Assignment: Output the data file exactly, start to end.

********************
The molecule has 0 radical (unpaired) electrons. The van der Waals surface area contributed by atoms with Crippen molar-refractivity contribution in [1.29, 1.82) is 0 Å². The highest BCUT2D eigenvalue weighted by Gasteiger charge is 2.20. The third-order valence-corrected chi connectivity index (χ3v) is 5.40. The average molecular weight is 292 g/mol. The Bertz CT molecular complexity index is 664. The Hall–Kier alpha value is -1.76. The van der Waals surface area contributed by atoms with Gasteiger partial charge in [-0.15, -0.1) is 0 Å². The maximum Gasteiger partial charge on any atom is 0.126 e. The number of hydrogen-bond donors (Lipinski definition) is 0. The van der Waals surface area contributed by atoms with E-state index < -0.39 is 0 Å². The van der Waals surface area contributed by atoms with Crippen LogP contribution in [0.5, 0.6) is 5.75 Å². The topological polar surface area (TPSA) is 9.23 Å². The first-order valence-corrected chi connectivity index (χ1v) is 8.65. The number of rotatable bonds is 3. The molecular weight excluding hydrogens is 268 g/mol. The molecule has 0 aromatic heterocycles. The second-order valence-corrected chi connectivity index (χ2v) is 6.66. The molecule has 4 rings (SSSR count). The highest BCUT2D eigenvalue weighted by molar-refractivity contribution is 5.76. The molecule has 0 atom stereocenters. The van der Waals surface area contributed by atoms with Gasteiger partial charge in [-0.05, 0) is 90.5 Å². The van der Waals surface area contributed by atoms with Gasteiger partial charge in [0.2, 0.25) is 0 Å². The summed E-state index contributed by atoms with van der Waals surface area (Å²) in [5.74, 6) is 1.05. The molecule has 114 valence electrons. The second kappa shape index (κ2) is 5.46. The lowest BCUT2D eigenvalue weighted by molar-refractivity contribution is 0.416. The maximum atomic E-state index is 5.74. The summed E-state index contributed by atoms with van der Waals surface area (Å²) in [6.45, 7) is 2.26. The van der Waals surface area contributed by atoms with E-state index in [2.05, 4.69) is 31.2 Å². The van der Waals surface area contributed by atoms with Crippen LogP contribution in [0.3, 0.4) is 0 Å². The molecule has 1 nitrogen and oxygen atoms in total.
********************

The molecule has 0 radical (unpaired) electrons. The van der Waals surface area contributed by atoms with Crippen molar-refractivity contribution in [1.29, 1.82) is 0 Å². The highest BCUT2D eigenvalue weighted by Gasteiger charge is 2.20. The third-order valence-corrected chi connectivity index (χ3v) is 5.40. The average molecular weight is 292 g/mol. The Bertz CT molecular complexity index is 664. The Hall–Kier alpha value is -1.76. The van der Waals surface area contributed by atoms with Gasteiger partial charge in [-0.15, -0.1) is 0 Å². The maximum Gasteiger partial charge on any atom is 0.126 e. The number of hydrogen-bond donors (Lipinski definition) is 0. The van der Waals surface area contributed by atoms with E-state index < -0.39 is 0 Å². The van der Waals surface area contributed by atoms with Crippen LogP contribution in [0.5, 0.6) is 5.75 Å². The topological polar surface area (TPSA) is 9.23 Å². The first-order valence-corrected chi connectivity index (χ1v) is 8.65. The number of rotatable bonds is 3. The molecular weight excluding hydrogens is 268 g/mol. The molecule has 0 aromatic heterocycles. The second-order valence-corrected chi connectivity index (χ2v) is 6.66. The molecule has 4 rings (SSSR count). The highest BCUT2D eigenvalue weighted by molar-refractivity contribution is 5.76. The molecule has 0 atom stereocenters. The van der Waals surface area contributed by atoms with Gasteiger partial charge in [-0.05, 0) is 90.5 Å². The van der Waals surface area contributed by atoms with Gasteiger partial charge in [0.2, 0.25) is 0 Å². The summed E-state index contributed by atoms with van der Waals surface area (Å²) in [5.74, 6) is 1.05. The molecule has 114 valence electrons. The second kappa shape index (κ2) is 5.46. The lowest BCUT2D eigenvalue weighted by molar-refractivity contribution is 0.416. The maximum atomic E-state index is 5.74. The summed E-state index contributed by atoms with van der Waals surface area (Å²) in [6.45, 7) is 2.26. The van der Waals surface area contributed by atoms with E-state index in [2.05, 4.69) is 31.2 Å². The van der Waals surface area contributed by atoms with Crippen LogP contribution in [0.3, 0.4) is 0 Å². The molecule has 1 nitrogen and oxygen atoms in total.